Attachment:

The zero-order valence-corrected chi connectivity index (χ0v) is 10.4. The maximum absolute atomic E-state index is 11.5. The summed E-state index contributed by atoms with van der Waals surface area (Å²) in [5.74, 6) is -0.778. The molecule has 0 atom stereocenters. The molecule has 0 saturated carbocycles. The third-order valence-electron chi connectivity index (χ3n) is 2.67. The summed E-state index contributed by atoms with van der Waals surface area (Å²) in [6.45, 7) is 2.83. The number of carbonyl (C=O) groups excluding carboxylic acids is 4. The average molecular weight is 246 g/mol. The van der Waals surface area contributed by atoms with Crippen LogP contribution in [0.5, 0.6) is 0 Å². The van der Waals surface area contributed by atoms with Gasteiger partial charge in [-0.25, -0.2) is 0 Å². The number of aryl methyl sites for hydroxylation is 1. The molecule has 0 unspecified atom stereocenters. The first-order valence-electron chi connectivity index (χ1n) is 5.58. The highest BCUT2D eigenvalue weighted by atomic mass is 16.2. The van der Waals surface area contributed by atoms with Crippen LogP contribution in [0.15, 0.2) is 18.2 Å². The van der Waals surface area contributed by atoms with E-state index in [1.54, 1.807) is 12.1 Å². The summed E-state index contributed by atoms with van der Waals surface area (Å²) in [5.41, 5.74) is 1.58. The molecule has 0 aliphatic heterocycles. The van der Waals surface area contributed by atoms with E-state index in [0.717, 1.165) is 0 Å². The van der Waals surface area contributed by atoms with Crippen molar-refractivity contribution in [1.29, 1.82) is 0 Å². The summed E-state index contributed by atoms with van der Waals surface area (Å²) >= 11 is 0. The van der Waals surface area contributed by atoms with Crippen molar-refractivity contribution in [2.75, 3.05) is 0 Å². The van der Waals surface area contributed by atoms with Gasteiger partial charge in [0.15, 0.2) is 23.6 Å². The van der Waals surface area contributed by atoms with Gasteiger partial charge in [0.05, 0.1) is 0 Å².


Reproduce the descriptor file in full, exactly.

The zero-order valence-corrected chi connectivity index (χ0v) is 10.4. The maximum absolute atomic E-state index is 11.5. The summed E-state index contributed by atoms with van der Waals surface area (Å²) in [5.74, 6) is -0.778. The molecule has 0 atom stereocenters. The molecule has 0 saturated carbocycles. The third-order valence-electron chi connectivity index (χ3n) is 2.67. The summed E-state index contributed by atoms with van der Waals surface area (Å²) in [6.45, 7) is 2.83. The number of carbonyl (C=O) groups excluding carboxylic acids is 4. The average molecular weight is 246 g/mol. The van der Waals surface area contributed by atoms with Crippen LogP contribution in [0.5, 0.6) is 0 Å². The van der Waals surface area contributed by atoms with Gasteiger partial charge in [-0.25, -0.2) is 0 Å². The number of aryl methyl sites for hydroxylation is 1. The molecule has 0 unspecified atom stereocenters. The first-order valence-electron chi connectivity index (χ1n) is 5.58. The highest BCUT2D eigenvalue weighted by atomic mass is 16.2. The van der Waals surface area contributed by atoms with Crippen LogP contribution in [0.15, 0.2) is 18.2 Å². The van der Waals surface area contributed by atoms with E-state index in [1.54, 1.807) is 12.1 Å². The summed E-state index contributed by atoms with van der Waals surface area (Å²) in [5.41, 5.74) is 1.58. The molecule has 0 aliphatic heterocycles. The van der Waals surface area contributed by atoms with E-state index in [0.717, 1.165) is 0 Å². The van der Waals surface area contributed by atoms with Crippen molar-refractivity contribution in [1.29, 1.82) is 0 Å². The summed E-state index contributed by atoms with van der Waals surface area (Å²) >= 11 is 0. The van der Waals surface area contributed by atoms with Crippen molar-refractivity contribution in [2.75, 3.05) is 0 Å². The van der Waals surface area contributed by atoms with Gasteiger partial charge in [0.15, 0.2) is 23.6 Å². The van der Waals surface area contributed by atoms with Gasteiger partial charge in [0.05, 0.1) is 0 Å².